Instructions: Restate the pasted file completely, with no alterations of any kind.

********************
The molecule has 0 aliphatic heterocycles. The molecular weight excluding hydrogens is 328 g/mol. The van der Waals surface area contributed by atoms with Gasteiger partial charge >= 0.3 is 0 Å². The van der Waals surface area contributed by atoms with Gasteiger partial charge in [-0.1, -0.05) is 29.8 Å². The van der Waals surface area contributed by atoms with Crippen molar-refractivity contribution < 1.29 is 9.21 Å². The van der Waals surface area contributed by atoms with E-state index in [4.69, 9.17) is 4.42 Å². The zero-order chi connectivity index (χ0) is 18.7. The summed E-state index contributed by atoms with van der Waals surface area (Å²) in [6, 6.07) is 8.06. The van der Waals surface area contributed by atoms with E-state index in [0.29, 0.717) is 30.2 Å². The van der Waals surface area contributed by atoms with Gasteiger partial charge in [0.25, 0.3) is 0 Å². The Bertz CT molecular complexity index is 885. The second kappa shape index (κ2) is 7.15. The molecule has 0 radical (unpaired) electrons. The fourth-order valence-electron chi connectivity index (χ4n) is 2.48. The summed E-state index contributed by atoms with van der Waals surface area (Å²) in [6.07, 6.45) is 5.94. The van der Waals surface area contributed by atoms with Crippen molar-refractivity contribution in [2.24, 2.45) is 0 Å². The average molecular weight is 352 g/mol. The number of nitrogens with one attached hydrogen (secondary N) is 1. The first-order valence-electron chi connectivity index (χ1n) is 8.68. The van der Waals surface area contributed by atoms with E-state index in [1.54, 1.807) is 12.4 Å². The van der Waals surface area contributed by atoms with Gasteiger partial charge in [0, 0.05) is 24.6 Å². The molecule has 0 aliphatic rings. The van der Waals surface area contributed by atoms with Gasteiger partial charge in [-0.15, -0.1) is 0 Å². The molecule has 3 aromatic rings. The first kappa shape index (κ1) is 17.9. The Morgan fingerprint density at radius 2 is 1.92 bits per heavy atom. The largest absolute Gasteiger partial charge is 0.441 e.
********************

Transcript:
The molecule has 0 aliphatic heterocycles. The molecular weight excluding hydrogens is 328 g/mol. The van der Waals surface area contributed by atoms with Gasteiger partial charge >= 0.3 is 0 Å². The van der Waals surface area contributed by atoms with Gasteiger partial charge in [-0.1, -0.05) is 29.8 Å². The van der Waals surface area contributed by atoms with Crippen molar-refractivity contribution < 1.29 is 9.21 Å². The van der Waals surface area contributed by atoms with E-state index in [4.69, 9.17) is 4.42 Å². The zero-order chi connectivity index (χ0) is 18.7. The summed E-state index contributed by atoms with van der Waals surface area (Å²) in [6, 6.07) is 8.06. The van der Waals surface area contributed by atoms with E-state index in [0.29, 0.717) is 30.2 Å². The van der Waals surface area contributed by atoms with Gasteiger partial charge in [0.25, 0.3) is 0 Å². The Bertz CT molecular complexity index is 885. The second kappa shape index (κ2) is 7.15. The molecule has 0 radical (unpaired) electrons. The fourth-order valence-electron chi connectivity index (χ4n) is 2.48. The summed E-state index contributed by atoms with van der Waals surface area (Å²) in [6.07, 6.45) is 5.94. The van der Waals surface area contributed by atoms with Crippen molar-refractivity contribution in [2.24, 2.45) is 0 Å². The average molecular weight is 352 g/mol. The number of nitrogens with one attached hydrogen (secondary N) is 1. The first-order valence-electron chi connectivity index (χ1n) is 8.68. The van der Waals surface area contributed by atoms with E-state index in [1.54, 1.807) is 12.4 Å². The van der Waals surface area contributed by atoms with Gasteiger partial charge in [0, 0.05) is 24.6 Å². The molecule has 0 aliphatic rings. The van der Waals surface area contributed by atoms with Gasteiger partial charge in [-0.15, -0.1) is 0 Å². The molecule has 3 aromatic rings. The first kappa shape index (κ1) is 17.9. The Morgan fingerprint density at radius 2 is 1.92 bits per heavy atom. The largest absolute Gasteiger partial charge is 0.441 e.